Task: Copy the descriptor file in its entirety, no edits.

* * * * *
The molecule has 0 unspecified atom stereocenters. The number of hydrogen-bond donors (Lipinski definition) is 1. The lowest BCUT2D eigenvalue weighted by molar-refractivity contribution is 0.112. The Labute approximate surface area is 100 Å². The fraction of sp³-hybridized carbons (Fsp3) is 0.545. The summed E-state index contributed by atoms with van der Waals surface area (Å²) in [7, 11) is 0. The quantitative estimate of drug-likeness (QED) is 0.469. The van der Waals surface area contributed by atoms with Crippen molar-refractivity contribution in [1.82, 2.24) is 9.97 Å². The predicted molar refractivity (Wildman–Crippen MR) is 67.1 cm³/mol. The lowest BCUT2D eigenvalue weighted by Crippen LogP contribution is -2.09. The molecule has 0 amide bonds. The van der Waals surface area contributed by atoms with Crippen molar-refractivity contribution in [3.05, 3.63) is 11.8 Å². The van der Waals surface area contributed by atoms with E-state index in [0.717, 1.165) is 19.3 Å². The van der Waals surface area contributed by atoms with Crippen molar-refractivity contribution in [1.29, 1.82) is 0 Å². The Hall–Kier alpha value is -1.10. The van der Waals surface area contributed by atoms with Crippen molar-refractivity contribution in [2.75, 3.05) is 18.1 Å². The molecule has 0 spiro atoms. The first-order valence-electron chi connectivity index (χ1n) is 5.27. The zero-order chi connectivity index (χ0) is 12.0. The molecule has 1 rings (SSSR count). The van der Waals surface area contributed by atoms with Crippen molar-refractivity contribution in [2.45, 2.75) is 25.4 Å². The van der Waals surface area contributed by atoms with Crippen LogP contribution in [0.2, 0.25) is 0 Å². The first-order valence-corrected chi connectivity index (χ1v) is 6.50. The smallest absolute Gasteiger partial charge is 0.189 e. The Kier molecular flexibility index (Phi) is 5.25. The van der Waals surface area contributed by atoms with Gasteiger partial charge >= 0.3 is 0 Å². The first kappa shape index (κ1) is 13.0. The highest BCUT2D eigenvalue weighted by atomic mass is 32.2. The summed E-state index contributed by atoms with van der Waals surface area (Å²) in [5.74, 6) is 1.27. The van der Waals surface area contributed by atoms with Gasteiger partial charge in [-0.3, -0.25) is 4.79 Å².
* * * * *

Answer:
The molecule has 0 unspecified atom stereocenters. The number of hydrogen-bond donors (Lipinski definition) is 1. The lowest BCUT2D eigenvalue weighted by molar-refractivity contribution is 0.112. The Labute approximate surface area is 100 Å². The fraction of sp³-hybridized carbons (Fsp3) is 0.545. The summed E-state index contributed by atoms with van der Waals surface area (Å²) in [7, 11) is 0. The quantitative estimate of drug-likeness (QED) is 0.469. The van der Waals surface area contributed by atoms with Crippen molar-refractivity contribution in [1.82, 2.24) is 9.97 Å². The predicted molar refractivity (Wildman–Crippen MR) is 67.1 cm³/mol. The lowest BCUT2D eigenvalue weighted by Crippen LogP contribution is -2.09. The molecule has 0 amide bonds. The van der Waals surface area contributed by atoms with Crippen molar-refractivity contribution in [3.05, 3.63) is 11.8 Å². The van der Waals surface area contributed by atoms with E-state index in [0.717, 1.165) is 19.3 Å². The van der Waals surface area contributed by atoms with Crippen molar-refractivity contribution in [1.29, 1.82) is 0 Å². The Hall–Kier alpha value is -1.10. The van der Waals surface area contributed by atoms with Crippen molar-refractivity contribution in [2.75, 3.05) is 18.1 Å². The molecule has 0 spiro atoms. The first-order valence-electron chi connectivity index (χ1n) is 5.27. The zero-order chi connectivity index (χ0) is 12.0. The molecule has 1 rings (SSSR count). The van der Waals surface area contributed by atoms with Crippen molar-refractivity contribution in [2.45, 2.75) is 25.4 Å². The van der Waals surface area contributed by atoms with Crippen LogP contribution in [0.2, 0.25) is 0 Å². The first-order valence-corrected chi connectivity index (χ1v) is 6.50. The smallest absolute Gasteiger partial charge is 0.189 e. The Kier molecular flexibility index (Phi) is 5.25. The van der Waals surface area contributed by atoms with Gasteiger partial charge >= 0.3 is 0 Å². The first kappa shape index (κ1) is 13.0. The highest BCUT2D eigenvalue weighted by atomic mass is 32.2. The summed E-state index contributed by atoms with van der Waals surface area (Å²) in [5.74, 6) is 1.27. The van der Waals surface area contributed by atoms with Gasteiger partial charge in [-0.3, -0.25) is 4.79 Å².